UNIVERSAL DHARMA

Your Questions, My Answers ~ BEGINNING WITH YOURSELF

QUESTION:

"What’s the use of following the Way?"

ANSWER:

To answer this question, let us see what it implies. It has the taste of ‘What’s in it for me to make it worth my while? What can I get out of it?" This sounds rather calculating and self-centered, but it doesn’t really matter, for this is the only place we can begin: with oneself.

It usually comes as a shock to learn, after resisting it for so long, and pretending/hoping it isn’t so, that life as we know it, stripped of the veneer we have applied to it, is basically a state of suffering. Before anyone objects, saying that there is happiness, too, it should be said that, because the Universe is governed by the Law of Impermanence, even our states of happiness are potential states of suffering, as they change and become otherwise, and the higher we soar, the further we fall. As long as we grasp at happiness, seeking to possess it, this will always be so. Paradoxically, the search for happiness—something most of us are engaged in, especially in affluent societies—is the greatest obstacle to finding it and produces endless frustration. And so, seeking a way out of suffering, people turn to religion, concerned with merit, trying to abstain from negative, harmful deeds and to do positive, helpful ones. But of course, at this stage, it is all for self, undertaken either out of fear of possible consequences of not doing certain things, or from desire for things we think might come as results of different courses of action. And it is perfectly legitimate to start out in this way, just as much so as it is for a little baby to crawl on all fours before it learns to stand and walk; no-one blames babies for not being able to walk or run. But it is also necessary to know that this is only a stage where we will not remain forever, but will go on.

Slowly, just as slowly as we grow and develop from childhood, through adolescence, to adulthood—maybe even slower—our perceptions change, and we begin to see things clearer. Whereas before, when our initial response to the sufferings of life impelled us into fearfully following a religion, now we are able to look at things with better understanding, and see things in terms of Cause-and-Effect: Nothing comes from nothing or is accidental; all things arise from causes—not one cause, but many; every effect, from smallest to greatest, comes about from a concatenation of causes, working together, at some particular time and place, to produce something unique, as unique as anything and everything is unique. Moreover, we begin to see that we are not alone in this complexity of things; no-one is, nor ever can be. And in proportion as we see this to be so, our fear of the sufferings of life and death diminishes. Having seen, if only dimly, the relationship between Cause and Effect, we no longer feel powerless in the face of it all, and know that we can do something about it. Such knowledge is liberation, and is valuable not just to oneself, personally, but to the whole world, for we have seen—have we not?—that we are all in the same boat, regardless of race, caste or creed; we are friends in suffering, all; having been born, we face aging, sickness and death.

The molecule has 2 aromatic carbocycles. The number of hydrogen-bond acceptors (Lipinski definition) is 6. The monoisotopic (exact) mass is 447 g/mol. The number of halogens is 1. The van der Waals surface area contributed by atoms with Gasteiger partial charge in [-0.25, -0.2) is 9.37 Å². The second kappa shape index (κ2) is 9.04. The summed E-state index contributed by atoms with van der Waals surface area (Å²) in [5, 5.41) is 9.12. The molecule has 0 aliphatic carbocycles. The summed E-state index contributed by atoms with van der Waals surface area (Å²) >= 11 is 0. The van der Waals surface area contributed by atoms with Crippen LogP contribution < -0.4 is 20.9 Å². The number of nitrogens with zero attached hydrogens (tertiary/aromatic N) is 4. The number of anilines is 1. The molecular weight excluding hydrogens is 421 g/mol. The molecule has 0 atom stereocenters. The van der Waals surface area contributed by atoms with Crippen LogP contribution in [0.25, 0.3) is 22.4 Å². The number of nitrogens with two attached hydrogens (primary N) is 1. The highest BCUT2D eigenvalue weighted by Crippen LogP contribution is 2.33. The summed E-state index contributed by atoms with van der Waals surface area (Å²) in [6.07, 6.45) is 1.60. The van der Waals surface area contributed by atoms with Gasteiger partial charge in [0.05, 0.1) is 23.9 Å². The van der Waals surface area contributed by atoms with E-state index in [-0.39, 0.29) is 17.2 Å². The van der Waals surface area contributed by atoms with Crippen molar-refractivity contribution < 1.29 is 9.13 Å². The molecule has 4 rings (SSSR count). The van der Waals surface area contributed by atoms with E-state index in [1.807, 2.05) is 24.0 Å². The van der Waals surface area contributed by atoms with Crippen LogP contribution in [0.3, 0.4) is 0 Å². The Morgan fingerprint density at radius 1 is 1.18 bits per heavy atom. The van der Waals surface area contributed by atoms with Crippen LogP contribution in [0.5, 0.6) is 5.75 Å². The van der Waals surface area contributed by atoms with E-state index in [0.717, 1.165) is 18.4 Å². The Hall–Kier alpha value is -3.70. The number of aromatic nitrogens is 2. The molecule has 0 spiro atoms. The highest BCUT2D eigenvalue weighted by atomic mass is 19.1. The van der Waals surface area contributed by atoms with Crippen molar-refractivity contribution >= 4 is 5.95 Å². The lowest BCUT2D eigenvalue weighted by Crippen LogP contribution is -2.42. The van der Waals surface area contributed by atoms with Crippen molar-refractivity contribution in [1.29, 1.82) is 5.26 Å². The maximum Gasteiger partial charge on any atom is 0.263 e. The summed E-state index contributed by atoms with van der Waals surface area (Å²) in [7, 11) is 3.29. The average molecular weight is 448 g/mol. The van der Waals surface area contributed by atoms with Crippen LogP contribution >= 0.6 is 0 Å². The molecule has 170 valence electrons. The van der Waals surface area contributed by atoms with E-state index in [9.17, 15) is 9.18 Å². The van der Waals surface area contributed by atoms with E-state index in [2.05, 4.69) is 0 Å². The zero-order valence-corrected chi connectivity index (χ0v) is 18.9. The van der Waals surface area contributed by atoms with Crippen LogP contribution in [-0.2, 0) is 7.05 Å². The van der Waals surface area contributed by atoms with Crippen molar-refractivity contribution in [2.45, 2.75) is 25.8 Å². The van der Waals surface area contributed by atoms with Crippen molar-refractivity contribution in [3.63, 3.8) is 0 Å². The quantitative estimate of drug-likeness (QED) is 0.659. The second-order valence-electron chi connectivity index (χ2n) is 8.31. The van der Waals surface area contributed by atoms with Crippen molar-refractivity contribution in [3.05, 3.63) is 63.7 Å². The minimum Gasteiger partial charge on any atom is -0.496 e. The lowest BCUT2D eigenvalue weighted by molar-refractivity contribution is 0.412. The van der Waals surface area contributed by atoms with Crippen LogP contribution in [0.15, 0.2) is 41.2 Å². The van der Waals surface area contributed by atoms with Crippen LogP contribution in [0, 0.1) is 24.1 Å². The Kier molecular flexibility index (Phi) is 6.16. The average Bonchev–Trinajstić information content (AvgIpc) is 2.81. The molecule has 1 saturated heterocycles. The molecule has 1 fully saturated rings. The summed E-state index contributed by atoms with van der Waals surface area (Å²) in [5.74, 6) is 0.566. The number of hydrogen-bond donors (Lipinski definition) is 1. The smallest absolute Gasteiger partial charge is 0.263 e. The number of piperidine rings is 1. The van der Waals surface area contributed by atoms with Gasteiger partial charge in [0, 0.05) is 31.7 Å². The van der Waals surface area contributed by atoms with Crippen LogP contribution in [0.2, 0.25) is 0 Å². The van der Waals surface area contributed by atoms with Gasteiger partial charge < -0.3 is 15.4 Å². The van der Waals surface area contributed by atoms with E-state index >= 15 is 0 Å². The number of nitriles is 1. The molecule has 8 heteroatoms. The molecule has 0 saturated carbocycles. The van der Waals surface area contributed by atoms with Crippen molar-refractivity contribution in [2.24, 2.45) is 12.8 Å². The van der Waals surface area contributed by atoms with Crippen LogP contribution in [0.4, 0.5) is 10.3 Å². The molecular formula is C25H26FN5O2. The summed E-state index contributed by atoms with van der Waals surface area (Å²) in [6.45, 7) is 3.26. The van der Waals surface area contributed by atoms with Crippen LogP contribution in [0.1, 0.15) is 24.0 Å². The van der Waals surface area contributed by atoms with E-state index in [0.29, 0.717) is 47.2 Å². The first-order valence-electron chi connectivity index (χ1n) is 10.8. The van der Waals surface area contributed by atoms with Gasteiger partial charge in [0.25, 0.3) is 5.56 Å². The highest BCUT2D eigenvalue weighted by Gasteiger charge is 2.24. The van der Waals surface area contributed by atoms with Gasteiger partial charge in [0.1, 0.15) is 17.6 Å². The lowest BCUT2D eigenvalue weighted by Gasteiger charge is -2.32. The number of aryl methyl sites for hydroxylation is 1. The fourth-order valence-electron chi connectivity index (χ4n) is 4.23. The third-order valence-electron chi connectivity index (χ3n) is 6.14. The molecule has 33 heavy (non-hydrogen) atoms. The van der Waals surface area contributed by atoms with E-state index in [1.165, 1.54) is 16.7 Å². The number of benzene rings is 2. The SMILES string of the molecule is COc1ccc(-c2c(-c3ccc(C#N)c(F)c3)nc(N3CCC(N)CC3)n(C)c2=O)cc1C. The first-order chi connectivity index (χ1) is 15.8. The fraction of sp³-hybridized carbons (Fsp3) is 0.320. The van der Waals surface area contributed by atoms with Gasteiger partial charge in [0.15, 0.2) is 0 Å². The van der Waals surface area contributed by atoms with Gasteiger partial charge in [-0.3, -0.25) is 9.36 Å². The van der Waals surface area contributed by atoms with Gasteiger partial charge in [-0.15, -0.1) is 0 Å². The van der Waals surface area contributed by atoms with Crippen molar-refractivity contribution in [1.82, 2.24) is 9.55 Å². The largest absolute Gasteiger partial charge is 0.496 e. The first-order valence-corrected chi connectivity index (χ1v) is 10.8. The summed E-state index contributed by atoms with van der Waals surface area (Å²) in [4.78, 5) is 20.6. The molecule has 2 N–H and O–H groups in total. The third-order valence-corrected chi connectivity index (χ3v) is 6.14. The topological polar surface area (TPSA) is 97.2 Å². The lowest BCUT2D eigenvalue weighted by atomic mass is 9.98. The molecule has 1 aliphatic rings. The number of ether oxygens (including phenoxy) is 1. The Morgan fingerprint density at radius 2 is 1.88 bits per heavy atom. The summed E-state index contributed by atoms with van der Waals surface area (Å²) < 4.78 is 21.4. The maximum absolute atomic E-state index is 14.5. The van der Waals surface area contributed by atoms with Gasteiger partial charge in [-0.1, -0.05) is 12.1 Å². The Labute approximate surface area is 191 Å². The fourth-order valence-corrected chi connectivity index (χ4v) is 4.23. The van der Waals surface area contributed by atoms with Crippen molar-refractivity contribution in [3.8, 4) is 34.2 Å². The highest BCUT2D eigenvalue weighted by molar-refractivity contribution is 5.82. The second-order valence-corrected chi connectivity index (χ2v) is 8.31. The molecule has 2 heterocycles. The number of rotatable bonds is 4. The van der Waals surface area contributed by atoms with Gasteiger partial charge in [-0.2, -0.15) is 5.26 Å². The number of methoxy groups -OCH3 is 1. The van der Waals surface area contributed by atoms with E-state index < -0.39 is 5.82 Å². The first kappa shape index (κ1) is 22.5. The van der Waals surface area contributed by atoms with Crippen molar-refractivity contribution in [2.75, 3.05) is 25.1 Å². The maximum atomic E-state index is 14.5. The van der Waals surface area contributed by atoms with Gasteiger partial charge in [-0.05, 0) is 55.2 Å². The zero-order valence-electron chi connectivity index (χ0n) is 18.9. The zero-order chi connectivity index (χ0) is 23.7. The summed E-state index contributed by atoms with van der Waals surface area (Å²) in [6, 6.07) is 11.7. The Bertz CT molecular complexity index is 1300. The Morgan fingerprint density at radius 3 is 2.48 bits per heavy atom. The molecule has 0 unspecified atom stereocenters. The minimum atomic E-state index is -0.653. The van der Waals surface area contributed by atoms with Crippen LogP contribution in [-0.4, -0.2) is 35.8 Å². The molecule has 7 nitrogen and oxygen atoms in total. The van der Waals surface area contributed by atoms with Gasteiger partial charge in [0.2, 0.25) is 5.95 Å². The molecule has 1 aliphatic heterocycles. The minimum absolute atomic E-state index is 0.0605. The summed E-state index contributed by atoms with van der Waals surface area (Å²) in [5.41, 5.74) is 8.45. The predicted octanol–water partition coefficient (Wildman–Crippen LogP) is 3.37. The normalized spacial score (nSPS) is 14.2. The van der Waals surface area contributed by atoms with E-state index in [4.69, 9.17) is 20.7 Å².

In times of trouble, people turn to religion, but often, because of poor understanding, only become further confused thereby. For example, many uninformed Buddhists obviously think of the Buddha as some sort of corrupt official who they can bribe into answering their prayers: "Hey, Buddha, last week I offered you flowers, fruit and incense and asked you to help me, but nothing’s happened yet! What’s the matter? Are you asleep or on strike or something?"

Not long ago, I was called upon to visit someone in the terminal stages of cancer. When I got to the house and saw him, I knew he had not long to live. As a result of the devastating chemotherapy he had undergone, he was emaciated and had only a few wisps of hair on his head. Twice daily, someone from the hospital came to check on his condition and administer medication. Many relatives and friends were there. What could I do, having been summoned? While not holding out any false hopes to him, I tried to cheer and encourage him with a Dharma talk, but alas, it was too late; both he and his family were paralyzed by fear and were not able to think clearly. Though they thought of themselves as Buddhists, and had a Buddha image on an altar with incense burning before it, they had obviously never bothered to learn anything about the teachings of the Buddha, and so, when help was available to them, they could not accept or use it.

I asked the man what he thought of his condition, and he replied that if the Buddha would help him, when he recovered he would become vegetarian for a month and shave his head. His wife clung to me, begging me to help her husband. I told her that I had been a regular blood donor for many years, so there was no need to ask me for help; I would do whatever was within my capacity, without being asked. I also told her that it was a matter of karma, and, while some things might be changed, the causes of other things are so strong that it is very difficult to change them.

The man died a few days later, but the family didn’t contact or inform me about this; I think they were disappointed because I didn’t perform the miracle they were desperately hoping for. Many Buddhists expect miracles from monks.